Welcome to the new Independent website. We hope you enjoy it and we value your feedback. Please contact us here.


G4S chief stuns MPs with £57m contract claim


The embattled chief executive of the security giant G4S provoked anger and surprise yesterday by insisting his company would still claim its £57m "management fee" despite its failure to recruit thousands of guards to protect the London Olympics.

To the astonishment of MPs, Nick Buckles admitted he still could not be certain how many recruits would turn up when the Games start. He insisted the company took complete responsibility for the fiasco, which has resulted in thousands of troops and police officers stepping in at the last minute to guard Olympics events and venues.

In a bruising encounter with the Commons Home Affairs Select Committee, he agreed the episode had been a "humiliating shambles" for G4S which would leave it £50m out of pocket from the £284m contract it signed to boost its international prestige.

Mr Buckles promised it would pick up the costs of deployment by the Army and the police – and to consider bonuses for troops and police officers brought in at short notice.

But he repeatedly said G4S would not waive its £57m management fee, despite its failure to supply a third of the 10,400 guards it promised. He said: "We have managed the contract and had management on the ground for two years… we still expect to deliver a significant number of staff."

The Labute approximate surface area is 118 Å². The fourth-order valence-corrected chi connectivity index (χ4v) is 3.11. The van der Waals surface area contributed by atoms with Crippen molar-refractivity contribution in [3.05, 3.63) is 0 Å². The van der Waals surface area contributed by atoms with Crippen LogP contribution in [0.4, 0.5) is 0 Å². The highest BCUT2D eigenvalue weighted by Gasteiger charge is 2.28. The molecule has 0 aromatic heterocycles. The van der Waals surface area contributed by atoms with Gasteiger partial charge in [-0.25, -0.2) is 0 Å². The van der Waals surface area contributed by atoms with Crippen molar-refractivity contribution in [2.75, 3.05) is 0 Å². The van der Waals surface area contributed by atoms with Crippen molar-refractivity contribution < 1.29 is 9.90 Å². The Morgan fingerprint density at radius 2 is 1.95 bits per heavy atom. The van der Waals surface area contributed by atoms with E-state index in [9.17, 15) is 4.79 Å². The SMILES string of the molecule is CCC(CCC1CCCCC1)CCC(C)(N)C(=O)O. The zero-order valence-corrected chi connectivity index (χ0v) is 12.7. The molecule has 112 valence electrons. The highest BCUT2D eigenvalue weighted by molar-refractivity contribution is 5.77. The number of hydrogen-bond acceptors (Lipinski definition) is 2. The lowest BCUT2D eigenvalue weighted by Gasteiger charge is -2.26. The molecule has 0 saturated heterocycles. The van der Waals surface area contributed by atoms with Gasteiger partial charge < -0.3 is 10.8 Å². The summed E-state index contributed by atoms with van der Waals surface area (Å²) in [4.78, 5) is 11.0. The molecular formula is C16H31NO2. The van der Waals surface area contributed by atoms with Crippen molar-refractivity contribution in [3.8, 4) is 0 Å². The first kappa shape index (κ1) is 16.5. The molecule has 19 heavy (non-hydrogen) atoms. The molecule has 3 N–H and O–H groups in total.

Keith Vaz, the committee's chairman, described its stance as "astonishing" in the light of the "appalling management" displayed by the company. Mr Buckles has admitted he is considering his future over the debacle, but told the committee he was still in his job because his priority was to deliver the contract. He said he only discovered on 3 July that G4S was struggling to deliver its promised guards and flew back that day from holiday in the United States to hold emergency talks on the situation.

It emerged yesterday that concerns over the contract had been discussed from April in weekly meetings attended by G4S, Games organisers Locog and Home Office managers.

Ms May and Charles Farr, the senior civil servant in charge of the Olympics' anti-terror strategy, will be challenged by the committee in September over whether they should have been aware of the crisis earlier.

G4S's shares tumbled 6 per cent yesterday. Its market value has fallen £700m since the problems emerged.